The United States must continue to lead international efforts to limit and reduce nuclear arsenals, combat nuclear proliferation, and secure nuclear materials across the globe, the retired military officer who has been nominated to lead the National Nuclear Security Administration told a Senate committee.
But the NNSA has a second, unique responsibility: maintain a safe weapons arsenal, retired U.S. Air Force Lt. Gen. Frank Klotz said in prepared remarks to the Senate Armed Services Committee on Thursday morning.
“Appropriately-sized nuclear forces still play an essential role in protecting U.S. and allied security interests, even as we seek to reduce the overall number and role of nuclear weapons in our national security policy,” Klotz said. “As President Obama and congressional leaders have repeatedly emphasized, as long as nuclear weapons exist, we will maintain a safe, secure, and effective nuclear arsenal.”
Klotz said the two roles are different but complementary.
President Barack Obama and Energy Secretary Ernest Moniz have nominated Klotz, a Virginia resident, to serve as under secretary and NNSA administrator. The NNSA is a semi-independent part of the U.S. Department of Energy, and it is responsible for managing and securing the nation’s nuclear weapons, nuclear nonproliferation, and naval reactor programs. The Y-12 National Security Complex in Oak Ridge is an NNSA site.
Klotz said many of the NNSA’s successes “go largely unheralded.
“It has made tremendous progress in helping to achieve the president’s goal of securing vulnerable nuclear materials around the globe,” Klotz said. “It is delivering the life-extended W76-1 warhead to the Navy on schedule. And, it is currently transferring work at the Kansas City plant into a new, modern facility that will greatly improve efficiency—which was constructed on time and on budget.”
Still, he said escalating costs in several major programs are cause for serious concern, especially as pressures on overall government spending continue to mount.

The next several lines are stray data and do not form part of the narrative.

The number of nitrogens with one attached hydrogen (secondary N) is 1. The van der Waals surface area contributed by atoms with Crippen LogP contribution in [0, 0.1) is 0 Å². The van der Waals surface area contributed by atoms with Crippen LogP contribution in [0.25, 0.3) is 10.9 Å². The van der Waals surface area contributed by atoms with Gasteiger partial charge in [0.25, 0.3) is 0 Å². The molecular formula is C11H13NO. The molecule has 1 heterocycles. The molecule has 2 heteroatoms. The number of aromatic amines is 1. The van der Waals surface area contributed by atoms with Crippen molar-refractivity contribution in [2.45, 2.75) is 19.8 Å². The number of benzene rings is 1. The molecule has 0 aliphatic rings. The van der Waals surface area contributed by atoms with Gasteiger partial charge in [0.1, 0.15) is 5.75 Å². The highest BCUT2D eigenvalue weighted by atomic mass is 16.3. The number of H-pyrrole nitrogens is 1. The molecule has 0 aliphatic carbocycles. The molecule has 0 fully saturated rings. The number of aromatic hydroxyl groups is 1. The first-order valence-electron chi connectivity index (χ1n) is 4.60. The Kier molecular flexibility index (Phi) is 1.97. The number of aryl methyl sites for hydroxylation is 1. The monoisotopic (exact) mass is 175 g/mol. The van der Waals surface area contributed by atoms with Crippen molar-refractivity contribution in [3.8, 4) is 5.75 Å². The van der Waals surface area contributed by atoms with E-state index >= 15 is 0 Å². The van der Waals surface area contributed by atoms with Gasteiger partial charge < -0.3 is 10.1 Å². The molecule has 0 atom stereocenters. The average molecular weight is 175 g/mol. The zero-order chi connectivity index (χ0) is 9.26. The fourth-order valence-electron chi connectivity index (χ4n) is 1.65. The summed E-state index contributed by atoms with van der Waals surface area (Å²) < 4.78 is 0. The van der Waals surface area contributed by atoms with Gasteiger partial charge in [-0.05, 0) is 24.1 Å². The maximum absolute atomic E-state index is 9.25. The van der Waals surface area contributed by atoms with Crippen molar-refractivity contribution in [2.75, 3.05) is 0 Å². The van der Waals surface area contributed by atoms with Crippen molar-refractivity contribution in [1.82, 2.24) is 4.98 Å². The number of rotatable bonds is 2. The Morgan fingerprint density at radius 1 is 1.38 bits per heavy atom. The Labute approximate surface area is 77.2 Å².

“Restoring trust in NNSA’s ability to deliver on its commitments requires strong leadership focus on managing costs to deliver capability for less expense,” Klotz said. “It also requires re-building partnerships between the headquarters and the field; between federal employees and the laboratories and plants; and between NNSA and the Congress and the Department of Defense.”
Klotz said he wants to ensure that the nuclear weapons stockpile is sustained, facilities are modernized, and the nation helps prevent nuclear materials from “falling into the hands” of terrorists and would-be proliferators. The NNSA should also continue its leading-edge scientific research, support the Navy’s nuclear reactor program, and protect the safety and security of its sites and employees, and the public, he said.
Klotz said he would draw upon his recent experience as the first commander of Air Force Global Strike Command, which has responsibility for all of America’s nuclear-capable long-range bombers and land-based ballistic missiles.
“When we established the Command in 2009, our first task was to establish clear lines of authority, responsibility and accountability,” Klotz said. “We also placed strong emphasis on strengthening the safety and security culture, while at the same time streamlining processes and eliminating needlessly burdensome, non-value-added activities that stood in the way of our people and their incentive to innovate. Finally, we continually stressed that everyone in the organization, regardless of job, or rank, or seniority was a valued member of the team and that her or his work was absolutely essential to success. If confirmed, this is the leadership approach I intend to bring to NNSA.”
Read the full statement on the NNSA site here.